Lars Fjeldsoe-Nielsen left Europe to work in Silicon Valley eight years ago. After significant stints at the likes of Uber and Dropbox, he returned in 2015 to find the region's tech scene had changed dramatically.
"There has been a shift in mentality, it's cool to be an entrepreneur, people are not afraid of taking risks," Fjeldsoe-Nielsen told CNBC in a phone interview.
"The market opportunity is huge and you can now launch a global company out of Europe."
Europe's booming start-up ecosystem is flourishing with new regions beyond just London and Berlin becoming significant tech hubs. And an increasing number of companies are finding funding to expand.
European technology companies raised $3 billion in the third quarter of 2016, down 17 percent year-on-year, according to a report released by London-based venture capital firm Atomico on Wednesday. Atomico, which was started by Skype co-founder Niklas Zennstrom, launched the report at Slush in Helsinki, one of Europe's fast-growing technology conferences.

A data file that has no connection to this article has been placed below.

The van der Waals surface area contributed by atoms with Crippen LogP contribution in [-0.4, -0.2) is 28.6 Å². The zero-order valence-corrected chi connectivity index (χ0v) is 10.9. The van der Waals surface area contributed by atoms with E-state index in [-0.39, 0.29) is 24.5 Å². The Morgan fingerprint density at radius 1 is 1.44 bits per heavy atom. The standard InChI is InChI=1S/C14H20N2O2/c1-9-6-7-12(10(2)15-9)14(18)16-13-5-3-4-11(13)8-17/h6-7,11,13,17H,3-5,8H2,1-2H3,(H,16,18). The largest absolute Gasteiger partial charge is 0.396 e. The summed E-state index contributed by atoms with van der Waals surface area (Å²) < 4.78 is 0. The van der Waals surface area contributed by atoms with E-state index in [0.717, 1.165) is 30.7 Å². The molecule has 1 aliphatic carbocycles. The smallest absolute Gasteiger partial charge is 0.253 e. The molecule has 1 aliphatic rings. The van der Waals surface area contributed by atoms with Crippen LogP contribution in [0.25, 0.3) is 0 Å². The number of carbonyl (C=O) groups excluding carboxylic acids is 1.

Atomico noted that the number of deals, however, were up 27 percent and 2016 is still on for a record year of funding in dollar terms, forecasting $13.6 billion will be invested in technology start-ups in Europe, versus $12.6 billion last year. Tech firms in the region have been able to pull in large sums of money if needed. For example, British cybersecurity firm Darktrace raised $65 million in July, while German travel booking start-up GoEuro secured $70 million last month.
But many of the larger rounds in Europe have come with the help of U.S. investors with a funding gap still remaining. On a gross domestic product adjusted basis, U.S. venture capital funds raised 5.3 times more than their European peers. The gap is equivalent to around $25 billion a year, according to Atomico's report.